Cumulative Pregnancy Rates for IVF




I absolutely LOVE to give my patients the news they wanted to hear. ” Yes, Madam XYZ, your pregnancy test is positive”, and I live on the thrills of having them laugh with tears of delights and relief. However, on the flip side of the coin, I HATE to give them the news they dreaded most, which is when the test result is negative.


This is the reality of IVF, you win some battles, and you lose some. We rejoice with the patients’ victories and we weep for their defeats.


For those battles that we lost, what is the next step forward?


We talked about the overall success rates of ONE IVF a few days ago and  we know for sure that if you have a good number of embryos from the result of ONE IVF, the chance of you getting pregnant with the subsequent Frozen embryo transfer is extremely likely, especially if you are under the age of 35. In fact, there is some evidence to suggest that Frozen embryo transfers yields a higher pregnancy rate compared to fresh embryos transfers

(Rogue M at al. Fresh embryo transfer versus frozen embryo transfer in in-vitro fertilization cycles: a systematic review and meta-analysis. Fertil Steril. 2013 Jan;99(1):156-62)

However, if you have no embryos frozen, what is your option?

This chart below showed a cumulative live IVF births from a study conducted in Australia.

This study looked at all the women under the age of 42, who are going through IVF.

The study revealed that the pregnancy rate is around 40% in this group of women after they completed their first cycle of IVF. For those women who did not get pregnant the first round and went on having the second round of IVF, there were another 20% who got pregnant after the second round. Therefore, by the 4th IVF cycle, around 80% of women would have achieved a live birth.


This statistic clearly shows that if you  persevere and keep moving on, chances of you getting pregnant by the end of the 4th IVF is around 80%.


Therefore, it is not unusual for Fertility doctors to encourage our patients to keep moving on because the statistics had clearly show us the evidence.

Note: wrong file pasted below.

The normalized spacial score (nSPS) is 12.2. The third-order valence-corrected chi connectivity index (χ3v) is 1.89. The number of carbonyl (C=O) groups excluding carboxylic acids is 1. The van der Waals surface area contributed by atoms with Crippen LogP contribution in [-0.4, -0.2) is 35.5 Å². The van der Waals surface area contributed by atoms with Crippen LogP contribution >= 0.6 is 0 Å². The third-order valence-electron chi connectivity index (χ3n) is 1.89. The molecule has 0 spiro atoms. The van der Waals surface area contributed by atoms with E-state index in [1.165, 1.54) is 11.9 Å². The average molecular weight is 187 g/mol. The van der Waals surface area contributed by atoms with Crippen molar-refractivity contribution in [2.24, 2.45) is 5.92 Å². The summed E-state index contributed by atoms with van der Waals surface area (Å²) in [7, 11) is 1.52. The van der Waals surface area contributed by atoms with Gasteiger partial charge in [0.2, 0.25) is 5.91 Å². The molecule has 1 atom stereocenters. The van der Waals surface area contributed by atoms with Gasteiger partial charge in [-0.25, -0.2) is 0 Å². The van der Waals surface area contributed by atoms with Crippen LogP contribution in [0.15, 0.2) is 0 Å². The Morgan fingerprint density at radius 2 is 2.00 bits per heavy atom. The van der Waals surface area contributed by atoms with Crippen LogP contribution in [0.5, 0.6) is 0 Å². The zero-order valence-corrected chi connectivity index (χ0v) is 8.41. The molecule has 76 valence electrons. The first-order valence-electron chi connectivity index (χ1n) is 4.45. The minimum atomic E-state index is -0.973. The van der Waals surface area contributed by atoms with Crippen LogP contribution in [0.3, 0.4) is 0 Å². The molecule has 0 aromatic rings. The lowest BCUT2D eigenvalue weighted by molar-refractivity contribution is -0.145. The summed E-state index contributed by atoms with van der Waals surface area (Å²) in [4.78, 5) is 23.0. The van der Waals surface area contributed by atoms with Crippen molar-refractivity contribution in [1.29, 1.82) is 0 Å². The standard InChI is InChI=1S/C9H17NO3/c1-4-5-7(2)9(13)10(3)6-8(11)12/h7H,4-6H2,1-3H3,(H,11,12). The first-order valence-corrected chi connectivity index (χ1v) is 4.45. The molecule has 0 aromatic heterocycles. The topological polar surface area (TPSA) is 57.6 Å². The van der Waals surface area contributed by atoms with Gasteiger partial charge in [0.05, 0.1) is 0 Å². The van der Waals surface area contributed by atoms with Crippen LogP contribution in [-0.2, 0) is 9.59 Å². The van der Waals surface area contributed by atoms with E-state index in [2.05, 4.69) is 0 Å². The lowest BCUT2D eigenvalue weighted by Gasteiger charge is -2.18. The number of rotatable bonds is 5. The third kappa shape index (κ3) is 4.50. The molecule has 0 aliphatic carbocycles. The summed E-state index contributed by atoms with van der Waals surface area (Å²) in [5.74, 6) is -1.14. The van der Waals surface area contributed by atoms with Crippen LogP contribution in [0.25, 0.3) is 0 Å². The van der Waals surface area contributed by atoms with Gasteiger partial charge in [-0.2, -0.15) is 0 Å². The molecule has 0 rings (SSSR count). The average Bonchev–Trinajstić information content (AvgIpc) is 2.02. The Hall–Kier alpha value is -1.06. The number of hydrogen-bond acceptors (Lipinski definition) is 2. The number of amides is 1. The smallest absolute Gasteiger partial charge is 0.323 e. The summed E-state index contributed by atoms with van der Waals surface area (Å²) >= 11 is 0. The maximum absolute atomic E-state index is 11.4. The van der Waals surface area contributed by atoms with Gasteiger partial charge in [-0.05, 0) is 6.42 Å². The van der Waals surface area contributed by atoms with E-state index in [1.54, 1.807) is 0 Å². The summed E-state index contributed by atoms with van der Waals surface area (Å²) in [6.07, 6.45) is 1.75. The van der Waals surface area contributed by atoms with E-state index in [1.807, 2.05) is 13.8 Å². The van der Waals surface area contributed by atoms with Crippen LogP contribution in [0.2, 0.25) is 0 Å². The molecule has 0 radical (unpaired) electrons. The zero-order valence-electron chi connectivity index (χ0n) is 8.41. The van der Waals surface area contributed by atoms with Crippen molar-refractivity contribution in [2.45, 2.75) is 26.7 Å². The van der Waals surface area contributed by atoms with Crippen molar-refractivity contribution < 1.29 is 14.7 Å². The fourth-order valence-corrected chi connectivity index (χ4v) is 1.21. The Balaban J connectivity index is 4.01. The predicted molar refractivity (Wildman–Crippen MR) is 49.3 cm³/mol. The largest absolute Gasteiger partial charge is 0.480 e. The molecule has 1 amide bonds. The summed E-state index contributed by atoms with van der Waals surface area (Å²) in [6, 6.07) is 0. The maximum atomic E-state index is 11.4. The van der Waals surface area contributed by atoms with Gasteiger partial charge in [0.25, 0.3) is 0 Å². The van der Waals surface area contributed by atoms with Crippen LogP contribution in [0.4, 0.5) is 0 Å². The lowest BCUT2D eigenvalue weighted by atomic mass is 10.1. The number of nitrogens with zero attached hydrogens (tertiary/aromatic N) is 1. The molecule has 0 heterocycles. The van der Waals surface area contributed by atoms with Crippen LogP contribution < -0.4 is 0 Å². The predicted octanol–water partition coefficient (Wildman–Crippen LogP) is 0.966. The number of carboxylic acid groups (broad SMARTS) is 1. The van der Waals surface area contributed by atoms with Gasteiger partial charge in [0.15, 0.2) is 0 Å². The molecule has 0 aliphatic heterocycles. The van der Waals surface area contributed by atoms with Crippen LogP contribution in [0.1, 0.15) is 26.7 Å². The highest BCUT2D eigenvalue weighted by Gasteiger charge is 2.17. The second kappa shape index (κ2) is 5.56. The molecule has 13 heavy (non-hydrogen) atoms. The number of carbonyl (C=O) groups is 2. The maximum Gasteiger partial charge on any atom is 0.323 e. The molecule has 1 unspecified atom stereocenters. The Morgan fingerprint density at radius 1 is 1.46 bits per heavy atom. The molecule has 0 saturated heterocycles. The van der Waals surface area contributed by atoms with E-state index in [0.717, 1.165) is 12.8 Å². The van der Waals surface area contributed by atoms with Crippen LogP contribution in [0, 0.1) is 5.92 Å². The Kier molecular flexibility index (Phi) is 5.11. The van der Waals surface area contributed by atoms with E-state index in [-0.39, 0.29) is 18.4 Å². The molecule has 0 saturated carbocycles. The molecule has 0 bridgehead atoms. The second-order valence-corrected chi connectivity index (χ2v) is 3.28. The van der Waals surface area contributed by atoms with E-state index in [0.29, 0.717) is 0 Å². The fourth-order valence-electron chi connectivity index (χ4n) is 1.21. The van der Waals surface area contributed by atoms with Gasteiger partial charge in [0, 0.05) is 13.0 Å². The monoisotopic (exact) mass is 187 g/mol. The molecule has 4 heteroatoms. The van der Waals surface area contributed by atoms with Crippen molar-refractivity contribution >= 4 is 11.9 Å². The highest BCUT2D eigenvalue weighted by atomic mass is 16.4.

Cumulative Birth Rates


Age and IVF success rate

Pregnant Belly

Many couples went through IVF in hope to have a child. Many view this treatment as the last resort to having a child. Therefore, it is not unusual for me to encounter couples who had exhausted ALL forms of treatment and landed in my clinic after many frustrating years. Some had come a bit too late….

Part of my job as an IVF specialist includes constantly being asked by patients on their chances of pregnancy by IVF.

This is definitely a relevant question. IVF is an expensive treatment and certainly after spending XYZ amount money on this treatment, you would like to know what is your chance of pregnancy.

In general, the chance of pregnancy depend on 3 most important factors: The woman’s age, the number of years of subfertility & whether there had been any pregnancies in the past.

Out of these three factors, the most important and relevant factor would be a woman’s age.

Studies had shown that after the age of 35, the chance of women getting pregnant naturally as well as through Fertility Treatment declined gradually. There is a further sharp declined after the age of 40.

I do not mean to press the panic button for all the women over the age of 35. However, I strongly feel that this is an important message which many Fertility Specialists like us had not been shouting loud enough to educate the general public.

Studies from Australia & US had shown that the success rate of an IVF is around 50% before the age of 35. The success rate drops thereafter and hit the range of 20-30% by the time the woman turns 40. The chance of pregnancy after the age of 44-45 is close to 0%.

The reason for a lower success rate after the age of 35 is a combination of the fact that age is associated with decrease number of follicles and quality of the eggs. For women, we are born with millions of eggs and the process of recruitment and activation of eggs started as we reached puberty. The number of eggs in our ovaries go down as we aged. By the time we each menopause, the eggs were completely depleted in our ovaries. Therefore, at the age of 35, we are expected to be producing less number of eggs. As we age, the quality of eggs also decrease and there is higher likelihood to produce eggs with abnormal chromosomes. Therefore, there is a higher risk of miscarriage and fetal anomalies.